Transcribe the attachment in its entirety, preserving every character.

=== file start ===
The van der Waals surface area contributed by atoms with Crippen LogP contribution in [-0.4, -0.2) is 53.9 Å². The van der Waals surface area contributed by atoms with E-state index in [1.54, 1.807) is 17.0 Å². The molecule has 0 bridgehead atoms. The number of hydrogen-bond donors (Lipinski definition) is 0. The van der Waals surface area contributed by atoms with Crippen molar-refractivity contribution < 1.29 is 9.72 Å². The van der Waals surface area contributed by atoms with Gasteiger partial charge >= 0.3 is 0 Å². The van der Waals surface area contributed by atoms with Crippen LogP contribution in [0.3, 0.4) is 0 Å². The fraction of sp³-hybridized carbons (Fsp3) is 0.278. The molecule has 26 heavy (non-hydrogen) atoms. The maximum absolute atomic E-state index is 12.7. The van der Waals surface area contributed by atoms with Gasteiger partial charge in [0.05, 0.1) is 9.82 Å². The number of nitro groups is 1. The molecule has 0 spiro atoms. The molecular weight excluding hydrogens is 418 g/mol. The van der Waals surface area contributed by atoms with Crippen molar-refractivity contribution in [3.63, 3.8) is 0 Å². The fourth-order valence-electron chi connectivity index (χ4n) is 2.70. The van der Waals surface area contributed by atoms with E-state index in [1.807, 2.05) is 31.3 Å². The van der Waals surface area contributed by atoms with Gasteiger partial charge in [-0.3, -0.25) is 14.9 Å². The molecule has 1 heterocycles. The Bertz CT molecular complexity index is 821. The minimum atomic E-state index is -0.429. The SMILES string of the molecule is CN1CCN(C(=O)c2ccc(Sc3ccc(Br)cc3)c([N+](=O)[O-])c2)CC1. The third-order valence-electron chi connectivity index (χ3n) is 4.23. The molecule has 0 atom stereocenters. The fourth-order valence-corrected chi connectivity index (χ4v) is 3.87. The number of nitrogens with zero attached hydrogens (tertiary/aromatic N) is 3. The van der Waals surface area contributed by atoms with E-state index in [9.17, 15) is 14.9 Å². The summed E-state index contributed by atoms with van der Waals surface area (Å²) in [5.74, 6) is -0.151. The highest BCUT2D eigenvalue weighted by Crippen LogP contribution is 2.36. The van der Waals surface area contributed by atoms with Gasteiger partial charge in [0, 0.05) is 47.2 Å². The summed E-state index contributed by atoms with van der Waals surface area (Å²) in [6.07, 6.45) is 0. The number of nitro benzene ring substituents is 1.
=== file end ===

The van der Waals surface area contributed by atoms with Crippen LogP contribution in [-0.4, -0.2) is 53.9 Å². The van der Waals surface area contributed by atoms with E-state index in [1.54, 1.807) is 17.0 Å². The molecule has 0 bridgehead atoms. The number of hydrogen-bond donors (Lipinski definition) is 0. The van der Waals surface area contributed by atoms with Crippen molar-refractivity contribution < 1.29 is 9.72 Å². The van der Waals surface area contributed by atoms with Gasteiger partial charge >= 0.3 is 0 Å². The van der Waals surface area contributed by atoms with Crippen LogP contribution in [0.3, 0.4) is 0 Å². The fraction of sp³-hybridized carbons (Fsp3) is 0.278. The molecule has 26 heavy (non-hydrogen) atoms. The maximum absolute atomic E-state index is 12.7. The van der Waals surface area contributed by atoms with Gasteiger partial charge in [0.05, 0.1) is 9.82 Å². The number of nitro groups is 1. The molecule has 0 spiro atoms. The molecular weight excluding hydrogens is 418 g/mol. The van der Waals surface area contributed by atoms with Crippen molar-refractivity contribution in [3.63, 3.8) is 0 Å². The fourth-order valence-electron chi connectivity index (χ4n) is 2.70. The van der Waals surface area contributed by atoms with E-state index in [1.807, 2.05) is 31.3 Å². The van der Waals surface area contributed by atoms with Gasteiger partial charge in [-0.3, -0.25) is 14.9 Å². The molecule has 1 heterocycles. The Bertz CT molecular complexity index is 821. The minimum atomic E-state index is -0.429. The SMILES string of the molecule is CN1CCN(C(=O)c2ccc(Sc3ccc(Br)cc3)c([N+](=O)[O-])c2)CC1. The third-order valence-electron chi connectivity index (χ3n) is 4.23. The molecule has 0 atom stereocenters. The fourth-order valence-corrected chi connectivity index (χ4v) is 3.87. The number of nitrogens with zero attached hydrogens (tertiary/aromatic N) is 3. The van der Waals surface area contributed by atoms with E-state index in [9.17, 15) is 14.9 Å². The summed E-state index contributed by atoms with van der Waals surface area (Å²) in [5.74, 6) is -0.151. The highest BCUT2D eigenvalue weighted by Crippen LogP contribution is 2.36. The van der Waals surface area contributed by atoms with Gasteiger partial charge in [0, 0.05) is 47.2 Å². The summed E-state index contributed by atoms with van der Waals surface area (Å²) in [6.07, 6.45) is 0. The number of nitro benzene ring substituents is 1.